Now let's break progress gates into “hard” and “soft” types. A hard gate is one where you cannot advance if you do not pay up. The central buildings in Zynga builder type games are a good example. All other buildings in a town/city/base are capped by the level of the central building, forcing a hard progress gate. What makes this coercive is that the player is not told that if they pay through that gate they will just be presented with another hard gate soon that will cost even more money. Thus the consumer may assume they are getting more pain relief for their money than they are.
A soft gate is one where the player can get past the gate, eventually. Clash of Clans uses this type in making building times ever longer and allowing the user to spend to complete them. This is a method presumably borrowed from games made by Zynga, Kabam, Kixeye, and others since it is a common Facebook game convention. In order to improve the efficacy of the soft gate, these games also make it so that resource generation in-game increases faster than the player's ability to spend these resources (because building/spending takes so long). Thus these “earned” resources are lost (taken away) if real money is not spent. This is a method of combining reward removal with a soft gate to increase the pain level while at the same time layering, as the consumer may be gullible enough to assume these effects are coincidental or due to some strategic misstep they took earlier.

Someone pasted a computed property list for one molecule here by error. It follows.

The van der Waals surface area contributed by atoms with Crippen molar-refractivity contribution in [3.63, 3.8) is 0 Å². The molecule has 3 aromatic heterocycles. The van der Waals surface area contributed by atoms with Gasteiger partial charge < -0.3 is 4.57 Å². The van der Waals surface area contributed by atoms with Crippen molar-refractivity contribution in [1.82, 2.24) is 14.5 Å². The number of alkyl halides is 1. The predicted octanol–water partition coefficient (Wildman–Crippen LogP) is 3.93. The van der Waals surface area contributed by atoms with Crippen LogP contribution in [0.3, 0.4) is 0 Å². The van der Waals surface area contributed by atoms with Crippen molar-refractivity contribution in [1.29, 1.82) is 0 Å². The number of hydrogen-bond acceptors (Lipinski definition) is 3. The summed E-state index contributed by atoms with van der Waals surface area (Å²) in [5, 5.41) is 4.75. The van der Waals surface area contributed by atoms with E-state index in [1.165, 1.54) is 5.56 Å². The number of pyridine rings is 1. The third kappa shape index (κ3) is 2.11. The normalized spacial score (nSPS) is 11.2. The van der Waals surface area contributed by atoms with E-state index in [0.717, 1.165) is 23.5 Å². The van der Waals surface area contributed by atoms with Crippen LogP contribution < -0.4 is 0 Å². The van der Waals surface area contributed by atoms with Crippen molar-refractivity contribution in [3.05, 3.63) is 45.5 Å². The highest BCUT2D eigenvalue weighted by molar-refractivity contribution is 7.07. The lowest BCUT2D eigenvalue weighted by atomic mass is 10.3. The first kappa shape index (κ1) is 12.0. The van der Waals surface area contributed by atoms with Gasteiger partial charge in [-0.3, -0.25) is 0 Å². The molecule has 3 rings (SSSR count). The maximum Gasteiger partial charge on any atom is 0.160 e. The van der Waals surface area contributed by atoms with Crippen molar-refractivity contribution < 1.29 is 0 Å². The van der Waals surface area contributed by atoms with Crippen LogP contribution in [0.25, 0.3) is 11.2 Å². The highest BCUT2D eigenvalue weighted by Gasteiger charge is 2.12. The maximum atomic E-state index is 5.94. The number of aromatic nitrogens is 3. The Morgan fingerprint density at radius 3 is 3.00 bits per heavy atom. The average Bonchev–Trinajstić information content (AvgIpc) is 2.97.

Another novel way to use a progress gate is to make it look transparent, but to use it as the partition between the skill game and the money game. Candy Crush Saga employs this technique artfully. In that game there is a “river” that costs a very small amount of money to cross. The skill game comes before the river. A player may spend to cross the river, believing that the previous skill game was enjoyable (it was for me) and looking to pay to extend the skill game. No such guarantee is given of course, King just presents a river and does not tell you what is on the other side. The money game is on the other side, and as the first payment is always the hardest, those that cross the river are already prequalified as spenders. Thus the difficulty ramps up to punishing levels on the far side of the river, necessitating boosts for all but the most pain tolerant players.